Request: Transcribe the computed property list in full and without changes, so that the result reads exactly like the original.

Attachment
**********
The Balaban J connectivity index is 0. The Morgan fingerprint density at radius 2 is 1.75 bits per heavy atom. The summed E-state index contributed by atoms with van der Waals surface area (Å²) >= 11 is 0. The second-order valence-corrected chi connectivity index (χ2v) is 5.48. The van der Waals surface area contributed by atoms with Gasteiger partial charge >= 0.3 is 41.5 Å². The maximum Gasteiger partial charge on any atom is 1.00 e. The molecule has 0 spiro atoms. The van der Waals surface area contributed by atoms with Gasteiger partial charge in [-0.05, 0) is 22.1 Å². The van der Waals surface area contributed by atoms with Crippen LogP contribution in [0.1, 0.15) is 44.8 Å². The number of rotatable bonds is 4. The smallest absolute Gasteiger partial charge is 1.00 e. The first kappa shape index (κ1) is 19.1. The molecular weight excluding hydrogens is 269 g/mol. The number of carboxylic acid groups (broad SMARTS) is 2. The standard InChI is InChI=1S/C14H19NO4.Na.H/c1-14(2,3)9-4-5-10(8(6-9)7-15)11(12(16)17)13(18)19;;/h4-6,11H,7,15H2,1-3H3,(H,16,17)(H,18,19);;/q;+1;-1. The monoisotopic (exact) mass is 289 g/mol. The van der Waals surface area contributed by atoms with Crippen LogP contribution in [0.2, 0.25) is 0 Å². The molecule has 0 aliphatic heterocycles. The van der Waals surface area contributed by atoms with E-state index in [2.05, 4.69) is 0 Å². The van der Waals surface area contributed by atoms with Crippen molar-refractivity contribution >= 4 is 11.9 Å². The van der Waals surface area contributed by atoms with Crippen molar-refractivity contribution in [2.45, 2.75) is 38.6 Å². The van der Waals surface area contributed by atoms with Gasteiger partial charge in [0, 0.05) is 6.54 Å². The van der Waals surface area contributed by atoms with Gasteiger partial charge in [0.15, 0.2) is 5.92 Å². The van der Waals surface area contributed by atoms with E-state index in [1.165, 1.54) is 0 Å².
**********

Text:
The Balaban J connectivity index is 0. The Morgan fingerprint density at radius 2 is 1.75 bits per heavy atom. The summed E-state index contributed by atoms with van der Waals surface area (Å²) >= 11 is 0. The second-order valence-corrected chi connectivity index (χ2v) is 5.48. The van der Waals surface area contributed by atoms with Gasteiger partial charge >= 0.3 is 41.5 Å². The maximum Gasteiger partial charge on any atom is 1.00 e. The molecule has 0 spiro atoms. The van der Waals surface area contributed by atoms with Gasteiger partial charge in [-0.05, 0) is 22.1 Å². The van der Waals surface area contributed by atoms with Crippen LogP contribution in [0.1, 0.15) is 44.8 Å². The number of rotatable bonds is 4. The smallest absolute Gasteiger partial charge is 1.00 e. The first kappa shape index (κ1) is 19.1. The molecular weight excluding hydrogens is 269 g/mol. The number of carboxylic acid groups (broad SMARTS) is 2. The standard InChI is InChI=1S/C14H19NO4.Na.H/c1-14(2,3)9-4-5-10(8(6-9)7-15)11(12(16)17)13(18)19;;/h4-6,11H,7,15H2,1-3H3,(H,16,17)(H,18,19);;/q;+1;-1. The monoisotopic (exact) mass is 289 g/mol. The van der Waals surface area contributed by atoms with Crippen LogP contribution in [0.2, 0.25) is 0 Å². The molecule has 0 aliphatic heterocycles. The van der Waals surface area contributed by atoms with E-state index in [2.05, 4.69) is 0 Å². The van der Waals surface area contributed by atoms with Crippen molar-refractivity contribution >= 4 is 11.9 Å². The van der Waals surface area contributed by atoms with Crippen molar-refractivity contribution in [2.45, 2.75) is 38.6 Å². The van der Waals surface area contributed by atoms with Gasteiger partial charge in [0, 0.05) is 6.54 Å². The van der Waals surface area contributed by atoms with Gasteiger partial charge in [0.15, 0.2) is 5.92 Å². The van der Waals surface area contributed by atoms with E-state index in [1.165, 1.54) is 0 Å².